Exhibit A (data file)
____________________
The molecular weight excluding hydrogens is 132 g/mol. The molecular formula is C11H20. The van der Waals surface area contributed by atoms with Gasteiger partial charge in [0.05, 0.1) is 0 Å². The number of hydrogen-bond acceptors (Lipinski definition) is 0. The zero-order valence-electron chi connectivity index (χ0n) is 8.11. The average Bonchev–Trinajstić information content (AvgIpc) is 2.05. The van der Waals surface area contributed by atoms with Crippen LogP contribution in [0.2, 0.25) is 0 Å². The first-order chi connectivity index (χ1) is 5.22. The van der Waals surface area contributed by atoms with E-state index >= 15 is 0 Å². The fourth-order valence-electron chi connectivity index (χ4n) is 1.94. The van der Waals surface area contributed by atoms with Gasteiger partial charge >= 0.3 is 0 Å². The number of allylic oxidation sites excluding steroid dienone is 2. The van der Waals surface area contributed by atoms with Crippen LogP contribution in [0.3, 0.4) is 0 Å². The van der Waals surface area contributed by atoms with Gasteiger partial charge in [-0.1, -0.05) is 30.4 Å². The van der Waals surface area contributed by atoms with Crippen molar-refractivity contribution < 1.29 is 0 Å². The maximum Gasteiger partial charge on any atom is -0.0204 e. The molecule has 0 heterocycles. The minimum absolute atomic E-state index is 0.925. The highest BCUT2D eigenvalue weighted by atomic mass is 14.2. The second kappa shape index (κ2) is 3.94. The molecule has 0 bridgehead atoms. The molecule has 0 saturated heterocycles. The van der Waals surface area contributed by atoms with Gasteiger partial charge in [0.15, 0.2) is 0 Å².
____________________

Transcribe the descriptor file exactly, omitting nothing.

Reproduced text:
The molecular weight excluding hydrogens is 132 g/mol. The molecular formula is C11H20. The van der Waals surface area contributed by atoms with Gasteiger partial charge in [0.05, 0.1) is 0 Å². The number of hydrogen-bond acceptors (Lipinski definition) is 0. The zero-order valence-electron chi connectivity index (χ0n) is 8.11. The average Bonchev–Trinajstić information content (AvgIpc) is 2.05. The van der Waals surface area contributed by atoms with Crippen LogP contribution in [0.2, 0.25) is 0 Å². The first-order chi connectivity index (χ1) is 5.22. The van der Waals surface area contributed by atoms with E-state index >= 15 is 0 Å². The fourth-order valence-electron chi connectivity index (χ4n) is 1.94. The van der Waals surface area contributed by atoms with Gasteiger partial charge >= 0.3 is 0 Å². The number of allylic oxidation sites excluding steroid dienone is 2. The van der Waals surface area contributed by atoms with Crippen LogP contribution in [0.3, 0.4) is 0 Å². The van der Waals surface area contributed by atoms with Gasteiger partial charge in [-0.1, -0.05) is 30.4 Å². The van der Waals surface area contributed by atoms with Crippen molar-refractivity contribution < 1.29 is 0 Å². The maximum Gasteiger partial charge on any atom is -0.0204 e. The molecule has 0 heterocycles. The minimum absolute atomic E-state index is 0.925. The highest BCUT2D eigenvalue weighted by atomic mass is 14.2. The second kappa shape index (κ2) is 3.94. The molecule has 0 bridgehead atoms. The molecule has 0 saturated heterocycles. The van der Waals surface area contributed by atoms with Gasteiger partial charge in [0.15, 0.2) is 0 Å².